dick move to sue the buyer also, i mean guy already thought he got ripped off with a fake and now he's going to get f**ked over by some petty rich a-holes......over what?

Aw, so my dream to nail one to the hood of my car and pretend I drove a super-Rolls will still be unreachable. I don't wanna go through the whole process of making it in Hollywood to get my own!

Quaxar:
Aw, so my dream to nail one to the hood of my car and pretend I drove a super-Rolls will still be unreachable. I don't wanna go through the whole process of making it in Hollywood to get my own!

Well, don't buy one on eBay.

Now I've got to ask, who would actually buy an award on an online auction? It's an honour to receive an award, but buying it doesn't mean shit.

Now I'm not sure why he's being sued because he bought it, seems kinda strange since he didn't have a way to know it was a fake before he himself got it confirmed and reported the seller. Had it been real he could have landed himself trouble for accepting stolen goods so there's no way this could have turned out beneficial for him.

Wait, someone returned their oscar because of blemishes? What a dildo. "This is such an honour... What's this? My Oscar's got a smudge! Give me a new one!"

Yopaz:
Now I've got to ask, who would actually buy an award on an online auction? It's an honour to receive an award, but buying it doesn't mean shit.

It becomes a collector's item.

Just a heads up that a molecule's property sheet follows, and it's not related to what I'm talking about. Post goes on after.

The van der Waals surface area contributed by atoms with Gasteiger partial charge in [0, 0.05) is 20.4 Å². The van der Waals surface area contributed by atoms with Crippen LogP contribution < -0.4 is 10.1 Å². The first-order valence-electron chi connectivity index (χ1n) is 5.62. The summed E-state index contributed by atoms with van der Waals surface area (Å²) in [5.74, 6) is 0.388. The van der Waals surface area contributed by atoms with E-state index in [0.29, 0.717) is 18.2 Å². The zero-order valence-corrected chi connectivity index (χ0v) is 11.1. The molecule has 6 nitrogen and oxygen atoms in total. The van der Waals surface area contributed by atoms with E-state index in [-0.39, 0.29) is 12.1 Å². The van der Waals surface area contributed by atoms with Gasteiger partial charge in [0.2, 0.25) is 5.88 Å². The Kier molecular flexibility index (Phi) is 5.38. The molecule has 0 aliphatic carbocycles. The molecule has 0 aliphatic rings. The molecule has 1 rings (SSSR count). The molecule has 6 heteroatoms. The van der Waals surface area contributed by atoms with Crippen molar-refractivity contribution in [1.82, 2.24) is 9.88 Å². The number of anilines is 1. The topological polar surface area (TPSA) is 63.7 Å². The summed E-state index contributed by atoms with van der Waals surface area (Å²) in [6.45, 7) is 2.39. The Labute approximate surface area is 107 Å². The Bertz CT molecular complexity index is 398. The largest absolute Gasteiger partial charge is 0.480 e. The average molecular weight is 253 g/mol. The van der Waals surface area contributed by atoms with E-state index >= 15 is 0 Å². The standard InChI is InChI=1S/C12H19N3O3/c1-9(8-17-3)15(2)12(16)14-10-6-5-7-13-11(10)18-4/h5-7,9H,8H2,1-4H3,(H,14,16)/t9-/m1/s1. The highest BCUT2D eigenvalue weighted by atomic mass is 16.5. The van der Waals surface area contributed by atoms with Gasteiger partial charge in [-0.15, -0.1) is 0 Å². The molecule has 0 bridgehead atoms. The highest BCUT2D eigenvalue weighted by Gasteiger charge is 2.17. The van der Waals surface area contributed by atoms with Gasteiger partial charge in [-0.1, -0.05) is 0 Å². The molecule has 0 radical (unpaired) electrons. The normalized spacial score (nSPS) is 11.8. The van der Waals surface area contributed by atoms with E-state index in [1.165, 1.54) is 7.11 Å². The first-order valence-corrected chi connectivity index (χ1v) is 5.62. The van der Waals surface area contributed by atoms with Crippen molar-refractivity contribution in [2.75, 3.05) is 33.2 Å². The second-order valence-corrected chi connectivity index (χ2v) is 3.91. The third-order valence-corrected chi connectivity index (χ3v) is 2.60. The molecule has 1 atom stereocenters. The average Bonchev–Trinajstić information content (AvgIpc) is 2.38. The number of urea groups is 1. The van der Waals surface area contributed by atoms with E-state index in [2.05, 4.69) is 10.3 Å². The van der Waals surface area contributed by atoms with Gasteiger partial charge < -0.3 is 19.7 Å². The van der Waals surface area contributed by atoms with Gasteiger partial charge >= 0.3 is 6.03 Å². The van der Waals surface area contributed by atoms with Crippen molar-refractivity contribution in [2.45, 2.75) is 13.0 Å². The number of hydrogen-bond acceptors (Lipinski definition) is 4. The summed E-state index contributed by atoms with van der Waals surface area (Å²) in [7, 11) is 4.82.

But I think the Academy Awards have fucked up practices... who the heck makes a trophy and doesn't let the person keep and do with it as they want? Unless it's an expensive trophy for a very local organization. But this is the Academy Awards here - it's not like it's lacking for funding to give new Oscar statues to everyone else.

Scow2:

Yopaz:
Now I've got to ask, who would actually buy an award on an online auction? It's an honour to receive an award, but buying it doesn't mean shit.

It becomes a collector's item.

But I think the Academy Awards have fucked up practices... who the heck makes a trophy and doesn't let the person keep and do with it as they want? Unless it's an expensive trophy for a very local organization. But this is the Academy Awards here - it's not like it's lacking for funding to give new Oscar statues to everyone else.

The Academy takes its awards practices very seriously. When the presenters are doing rehearsals for the ceremony, every time they say "The Academy Award goes to," it must be followed up with "for this rehearsal only" so that nobody can say the secret has slipped out. It's always struck me as a little odd since these are people who pretend to be someone else for a living, but aren't allowed to do so when it comes to a practice ceremony.

Sounds like a big mess for trying to sell and buy an Academy Award. Not really much either of them can do at this point.

"[...] bearing a remarkable resemblance"?! O_o
Aren't they all the same?

AstaresPanda:
dick move to sue the buyer also, i mean guy already thought he got ripped off with a fake and now he's going to get f**ked over by some petty rich a-holes......over what?

May a massive asteroid or comet fall from space & crush the academy for their cosmic douchiness.

Yopaz:
Now I've got to ask, who would actually buy an award on an online auction? It's an honour to receive an award, but buying it doesn't mean shit.

Now I'm not sure why he's being sued because he bought it, seems kinda strange since he didn't have a way to know it was a fake before he himself got it confirmed and reported the seller. Had it been real he could have landed himself trouble for accepting stolen goods so there's no way this could have turned out beneficial for him.

academy awards are gold for hollywood history-philes.

Collectors in that category take pride in finding hollywood history.